The hilarity really started however when we went for the little excursions that the travel agents had arranged for us. We went to see the mountains where 'Planet of the Apes' was filmed and I think we went to a waterpark or something. We had an evening out at a cabaret and they were all fun. But not nearly as much fun as the Donkey Safari we went on. Basically, the donkeys in Tenerife were being very badly mistreated at the time (and probably still are), and there was a sanctuary high in the hills where a bunch of people looked after them and made sure they weren't abused. To pay for the sanctuary, the people running it offered Donkey Treks in the mountains. So off we went. We all got partnered up with our donkeys and Grandad's was called Rhumba. We all mounted, some more successfully than others, and set off into the beautiful mountains. The animals would walk very close to the edges of the narrow windy roads and although the fellow in charge would occasionally remind us that they wouldn't deliberately walk off the edge, Grandad would still peer down nervously from time to time and mutter under his breath.
About half way up the mountain, Grandad's donkey must have decided that it didn't want to stay with the group any more and took off, with Grandad, into the bushes. My everlasting memory is of Grandad furiously kicking and screaming "Rhumba! Rhumba!" at the top of his lungs in the vain attempt to stop this mad donkey. He was quite unsuccessful, much to the amusement of the rest of the group. After the second or third time this happened I heard him cursing at the poor donkey under his breath. Funny. Once we got back to the 'ranch' we were fed. This being a mock western type of atmosphere we were, much to Grans dread I'm sure, given a healthy plate full of beans. Grandad wasted no time in reminding everyone what it was that beans did to the digestive system and the rest of the evening was spent getting blamed for the repeated noisy outbursts that came from Grandad's general direction (Pity Dieter, his dog, wasn't there to cop the blame!).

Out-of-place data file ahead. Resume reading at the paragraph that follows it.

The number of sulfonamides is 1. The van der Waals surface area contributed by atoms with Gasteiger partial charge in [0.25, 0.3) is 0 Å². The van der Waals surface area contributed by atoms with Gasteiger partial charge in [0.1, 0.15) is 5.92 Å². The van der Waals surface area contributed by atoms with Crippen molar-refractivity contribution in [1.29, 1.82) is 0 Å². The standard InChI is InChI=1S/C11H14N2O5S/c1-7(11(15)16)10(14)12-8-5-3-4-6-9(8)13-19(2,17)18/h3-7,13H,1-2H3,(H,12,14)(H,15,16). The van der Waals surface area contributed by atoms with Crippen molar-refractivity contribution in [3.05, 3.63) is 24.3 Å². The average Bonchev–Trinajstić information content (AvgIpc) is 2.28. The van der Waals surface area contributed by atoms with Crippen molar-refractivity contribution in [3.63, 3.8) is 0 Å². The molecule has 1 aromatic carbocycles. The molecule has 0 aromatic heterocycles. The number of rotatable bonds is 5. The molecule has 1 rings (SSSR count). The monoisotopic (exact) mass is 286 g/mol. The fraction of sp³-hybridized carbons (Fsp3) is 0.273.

The cement mixer
Now, most people in our family know about this, but it is still as hilarious today as it was when it happened, so I'm going to remind you of it if you know about it and make you laugh if you don't.
Grandad had some work to do in the yard that required the use of a cement mixer. So he bought one from somewhere. Once he was finished with it he obviously saw no reason to keep it, so he took out an ad on the telly. The ad read as follows.
Cement mixer.
£75
Not used a lot
Classic

"27-0"
I think that this was quite possibly the happiest day in my Grandad's life.
Me, Danny and Mum all went round to Gran and Grandad's house to watch the challenge cup final between Wigan and St. Helens. Big occasion. The fiercest rivalry in rugby league. Wigan had only played St. Helens twice in the cup final before, and had lost both times. St. Helens had flown in two big name Australians to help them beat Wigan and had even made one of them captain. Grandad reckoned both of them were "crap anyway".
So we all donned our Wigan gear and sat in the front room nervously waiting the kick-off. Back then you didn't have Stevo blathering on or Eddie Hemmings talking absolute crap!
St. Helens kicked off I think, and within the first 5 minutes Kevin Iro got the ball about 35 yards out and scored in the corner. Grandad leaped from his seat and was shouting and cheering at the telly. Or more pointedly at Alex Murphy, the St. Helens coach. Wigan's defense held everything that Saints threw at them and when the bloodbath was over I swear I saw a tear in Grandads eye :)
He was happy for weeks after that and would often sing the score to himself to a little tune he made up!
To his great amusement Alex Murphy transfer-listed the entire team with one exception. The exception later saw sense and signed for Wigan.
Grandad, Kev, Aunty Sue, Mum, Dan and Grandma
Grandad took us to see the Wigan-Hull classic final too, and that was loads of fun - him laughing at the Hull supporters and making fun of them but then offering them a drink anyway.

Grandad's Shed
This was a place of wonder and mystery for me and my brother growing up. Grandad seemed to have the entire universe crammed into the little shed attached to the house. Actually, so much stuff that he later had to build another shed and promptly filled that one too! In his shed Grandad kept tools and bits of wood and millions of screws and nails and garden equipment. I'm sure I saw Lord Lucan in there once, hiding in the corner.